Try to think of ‘less food’ in terms of smaller portions and more nutritionally dense options. You can still have a nourishing day of vegetables, salads, lean protein and consume fewer kilojoules. This is a much better option that only drinking black coffee all day and being unpleasant to be around. Make sure you talk to your friendly Nutritionist, Naturopath, Dietician or GP before you try any kilojoule-restriction options.
One more tip for healthy eating whilst saving money. It comes down to something that doesn’t necessarily sound that exciting… Food Prep. “Snore!” I hear you cry. But before you dismiss it, have a think about how much money you could save my preparing a few meals for the week. An hour on Sunday preparing a few lunches and dinners might save you some good coin. If lunch at work costs an average of $15-$20, but prepping a healthy brown rice salad or wholegrain sandwich only costs you a few dollars, then you might have yourself an extra $30-$40 at the end of the week. Think of the ice cream you can buy! Wait, scrap that last part.
Good health often comes down to good planning. And good planning is the basis of any good savings plan too. If you don’t want to do it for your health, do it for your wallet! Swap out some meat, some take-away or some bought lunches this week in favour of veggies, pulses, wholegrains or just some smaller portion sizes and see how much you can save. You may find you not only save some money, but you might also see some health benefits as well. You’re looking younger already!
Want to keep reading?
Want more information on healthy aging? We talk about it A LOT in Human Nutrition 2 and Lifespan Nutrition; subjects which are part of the Torrens Bachelor of Nutrition. For more information on courses, click here.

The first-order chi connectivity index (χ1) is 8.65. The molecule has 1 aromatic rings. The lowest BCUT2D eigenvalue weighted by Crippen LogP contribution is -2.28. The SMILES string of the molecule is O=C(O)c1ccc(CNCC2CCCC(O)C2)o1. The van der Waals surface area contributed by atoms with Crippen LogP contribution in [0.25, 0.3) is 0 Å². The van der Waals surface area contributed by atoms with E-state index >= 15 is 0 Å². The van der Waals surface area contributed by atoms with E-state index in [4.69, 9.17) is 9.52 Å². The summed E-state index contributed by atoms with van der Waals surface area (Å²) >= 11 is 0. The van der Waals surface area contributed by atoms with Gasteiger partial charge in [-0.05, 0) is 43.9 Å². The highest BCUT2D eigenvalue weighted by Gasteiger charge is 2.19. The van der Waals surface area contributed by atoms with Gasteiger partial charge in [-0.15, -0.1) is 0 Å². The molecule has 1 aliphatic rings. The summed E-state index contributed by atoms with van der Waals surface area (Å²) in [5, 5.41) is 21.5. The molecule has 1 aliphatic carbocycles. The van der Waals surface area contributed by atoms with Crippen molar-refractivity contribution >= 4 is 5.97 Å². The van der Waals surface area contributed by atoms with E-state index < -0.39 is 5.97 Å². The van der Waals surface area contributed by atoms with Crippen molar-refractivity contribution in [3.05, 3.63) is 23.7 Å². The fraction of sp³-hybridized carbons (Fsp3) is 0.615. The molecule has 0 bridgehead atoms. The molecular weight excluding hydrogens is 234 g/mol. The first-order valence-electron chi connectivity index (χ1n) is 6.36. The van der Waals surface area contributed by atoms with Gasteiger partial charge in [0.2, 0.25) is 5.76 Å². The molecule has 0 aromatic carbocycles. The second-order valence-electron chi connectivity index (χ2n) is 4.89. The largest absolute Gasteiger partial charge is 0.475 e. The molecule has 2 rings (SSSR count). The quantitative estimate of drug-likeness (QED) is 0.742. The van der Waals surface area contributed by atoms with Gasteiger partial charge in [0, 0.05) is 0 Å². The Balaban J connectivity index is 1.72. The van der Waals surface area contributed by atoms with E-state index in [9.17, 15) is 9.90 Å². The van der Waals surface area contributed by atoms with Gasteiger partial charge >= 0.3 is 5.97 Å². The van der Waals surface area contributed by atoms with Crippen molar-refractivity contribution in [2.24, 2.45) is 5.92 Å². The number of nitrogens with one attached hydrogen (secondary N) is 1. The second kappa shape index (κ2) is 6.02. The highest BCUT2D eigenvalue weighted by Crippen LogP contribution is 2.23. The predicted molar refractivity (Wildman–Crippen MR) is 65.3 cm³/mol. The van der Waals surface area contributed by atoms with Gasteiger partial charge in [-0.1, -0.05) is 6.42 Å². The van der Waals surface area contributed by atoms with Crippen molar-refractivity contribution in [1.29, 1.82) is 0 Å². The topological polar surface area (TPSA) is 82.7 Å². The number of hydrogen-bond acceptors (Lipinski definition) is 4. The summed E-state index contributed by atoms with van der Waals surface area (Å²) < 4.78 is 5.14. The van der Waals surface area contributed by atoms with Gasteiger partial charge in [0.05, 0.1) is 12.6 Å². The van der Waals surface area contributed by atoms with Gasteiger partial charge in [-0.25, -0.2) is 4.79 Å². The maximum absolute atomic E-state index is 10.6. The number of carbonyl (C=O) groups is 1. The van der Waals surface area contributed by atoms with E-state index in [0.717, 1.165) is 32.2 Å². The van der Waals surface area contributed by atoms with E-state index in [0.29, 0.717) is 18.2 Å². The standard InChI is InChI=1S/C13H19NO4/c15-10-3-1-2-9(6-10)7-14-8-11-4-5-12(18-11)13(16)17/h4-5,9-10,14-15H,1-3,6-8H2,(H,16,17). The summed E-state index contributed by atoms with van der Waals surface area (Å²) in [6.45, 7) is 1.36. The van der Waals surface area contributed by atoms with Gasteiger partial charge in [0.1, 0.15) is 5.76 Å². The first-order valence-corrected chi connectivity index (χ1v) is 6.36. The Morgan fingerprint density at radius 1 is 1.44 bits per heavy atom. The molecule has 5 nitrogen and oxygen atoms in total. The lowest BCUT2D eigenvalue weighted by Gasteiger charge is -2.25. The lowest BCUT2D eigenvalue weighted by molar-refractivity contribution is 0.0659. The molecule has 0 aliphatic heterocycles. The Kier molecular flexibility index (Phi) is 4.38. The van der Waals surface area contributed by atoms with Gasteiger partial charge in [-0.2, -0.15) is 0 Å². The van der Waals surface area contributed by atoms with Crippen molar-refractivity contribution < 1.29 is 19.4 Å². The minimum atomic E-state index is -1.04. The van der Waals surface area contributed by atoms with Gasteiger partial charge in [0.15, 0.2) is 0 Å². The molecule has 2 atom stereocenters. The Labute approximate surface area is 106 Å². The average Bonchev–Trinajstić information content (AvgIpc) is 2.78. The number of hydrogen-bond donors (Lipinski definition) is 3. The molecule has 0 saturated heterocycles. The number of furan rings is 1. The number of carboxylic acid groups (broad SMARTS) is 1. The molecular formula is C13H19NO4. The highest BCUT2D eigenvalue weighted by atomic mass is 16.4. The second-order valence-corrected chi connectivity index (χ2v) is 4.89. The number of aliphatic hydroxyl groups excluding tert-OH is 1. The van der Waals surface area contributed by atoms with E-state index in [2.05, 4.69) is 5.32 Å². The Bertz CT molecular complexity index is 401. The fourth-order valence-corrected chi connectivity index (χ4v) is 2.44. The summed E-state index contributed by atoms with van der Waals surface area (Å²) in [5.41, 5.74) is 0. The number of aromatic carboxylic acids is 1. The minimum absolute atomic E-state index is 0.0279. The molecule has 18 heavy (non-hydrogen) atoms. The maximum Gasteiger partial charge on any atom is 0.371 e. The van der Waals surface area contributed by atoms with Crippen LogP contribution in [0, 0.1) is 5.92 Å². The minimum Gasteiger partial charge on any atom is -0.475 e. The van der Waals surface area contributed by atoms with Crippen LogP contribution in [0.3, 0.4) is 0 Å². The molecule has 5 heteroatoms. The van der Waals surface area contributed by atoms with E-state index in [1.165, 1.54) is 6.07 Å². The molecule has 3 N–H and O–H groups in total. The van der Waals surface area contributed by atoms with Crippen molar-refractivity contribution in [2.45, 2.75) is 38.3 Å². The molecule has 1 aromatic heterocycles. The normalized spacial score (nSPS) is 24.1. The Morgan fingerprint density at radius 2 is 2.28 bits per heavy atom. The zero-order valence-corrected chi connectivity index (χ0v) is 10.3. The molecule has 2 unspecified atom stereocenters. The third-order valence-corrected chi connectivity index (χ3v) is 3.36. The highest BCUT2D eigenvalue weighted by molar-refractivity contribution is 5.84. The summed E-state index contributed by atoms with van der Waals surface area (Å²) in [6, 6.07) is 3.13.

Esther Parker, GCert HumNut, GCert L&T, BHSc (Naturopathy), Adv Dip Naturopathy
ACNT and Torrens University (Bowen Campus), Learning Facilitator for Nutrition
Esther is a Lecturer in the Nutrition team at ACNT and Torrens University. She is a Bachelor-trained Naturopath and has been working in the natural health industry for over 10 years. Through clinical practice and education, Esther shares her passion for natural medicine and continues to help others reach their health and education goals.
As a keen student herself, Esther has also completed a Graduate Certificate in Human Nutrition, a Graduate Certificate in Learning and Teaching for Higher Education and looks forward to completing a Masters in Human Nutrition.
You can find her on our Brisbane campus (Bowen Terrace, Fortitude Valley), or via firstname.lastname@example.org.
Government of Canada. (2019). Canada’s Food Guide. Retrieved March 19, 2019, from https://food-guide.canada.ca/en/
Mattison, J. A., Colman, R. J., Beasley, T. M., Allison, D. B., Kemnitz, J. W., Roth, G. S., … Anderson, R. M. (2017). Caloric restriction improves health and survival of rhesus monkeys. Nature Communications, 8, 14063. https://doi.org/10.1038/ncomms14063
Minor, R. K., Allard, J. S., Younts, C. M., Ward, T. M., & de Cabo, R. (2010). Dietary Interventions to Extend Life Span and Health Span Based on Calorie Restriction. The Journals of Gerontology Series A: Biological Sciences and Medical Sciences, 65A(7), 695–703. https://doi.org/10.1093/gerona/glq042
National Health and Medical Research Council. Australian Guide to Healthy Eating. Canberra: NHMRC; 2013 Jan 13 Available from: http://www.nhmrc.gov.au/_files_nhmrc/publications/attachments/n55i_australian_guide_to_healthy_eating.pdf
Pollan, M. (2015). In Defense of Food | Netflix. Netflix. Retrieved from https://www.netflix.com/au/title/80097071
Pollan, Michael. (2008). In defense of food: an eater’s manifesto. New York: Penguin Press
Wolf, G. (2006). Calorie Restriction Increases Life Span: A Molecular Mechanism. Nutrition Reviews, 64(2), 89–92. https://doi.org/10.1111/j.1753-4887.2006.tb00192.x
Find a course